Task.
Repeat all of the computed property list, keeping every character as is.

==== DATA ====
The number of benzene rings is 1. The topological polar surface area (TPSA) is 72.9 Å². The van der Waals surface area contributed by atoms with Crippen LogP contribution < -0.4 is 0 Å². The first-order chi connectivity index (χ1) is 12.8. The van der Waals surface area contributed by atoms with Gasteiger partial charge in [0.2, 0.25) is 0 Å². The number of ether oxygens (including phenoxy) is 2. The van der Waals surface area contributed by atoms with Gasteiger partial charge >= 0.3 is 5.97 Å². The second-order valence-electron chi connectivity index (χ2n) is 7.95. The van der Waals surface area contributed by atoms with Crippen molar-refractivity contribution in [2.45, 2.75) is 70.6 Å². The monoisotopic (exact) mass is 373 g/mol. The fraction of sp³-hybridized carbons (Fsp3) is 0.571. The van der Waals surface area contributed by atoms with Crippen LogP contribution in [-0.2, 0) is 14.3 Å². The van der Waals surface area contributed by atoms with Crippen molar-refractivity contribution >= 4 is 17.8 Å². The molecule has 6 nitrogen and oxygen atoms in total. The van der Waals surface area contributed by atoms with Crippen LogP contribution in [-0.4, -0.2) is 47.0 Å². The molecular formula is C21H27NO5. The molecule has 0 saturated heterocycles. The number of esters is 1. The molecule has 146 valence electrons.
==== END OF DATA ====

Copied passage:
The number of benzene rings is 1. The topological polar surface area (TPSA) is 72.9 Å². The van der Waals surface area contributed by atoms with Crippen LogP contribution < -0.4 is 0 Å². The first-order chi connectivity index (χ1) is 12.8. The van der Waals surface area contributed by atoms with Gasteiger partial charge in [0.2, 0.25) is 0 Å². The number of ether oxygens (including phenoxy) is 2. The van der Waals surface area contributed by atoms with Gasteiger partial charge >= 0.3 is 5.97 Å². The second-order valence-electron chi connectivity index (χ2n) is 7.95. The van der Waals surface area contributed by atoms with Crippen molar-refractivity contribution in [2.45, 2.75) is 70.6 Å². The monoisotopic (exact) mass is 373 g/mol. The fraction of sp³-hybridized carbons (Fsp3) is 0.571. The van der Waals surface area contributed by atoms with Crippen LogP contribution in [-0.2, 0) is 14.3 Å². The van der Waals surface area contributed by atoms with Crippen molar-refractivity contribution >= 4 is 17.8 Å². The molecule has 6 nitrogen and oxygen atoms in total. The van der Waals surface area contributed by atoms with Crippen LogP contribution in [-0.4, -0.2) is 47.0 Å². The molecular formula is C21H27NO5. The molecule has 0 saturated heterocycles. The number of esters is 1. The molecule has 146 valence electrons.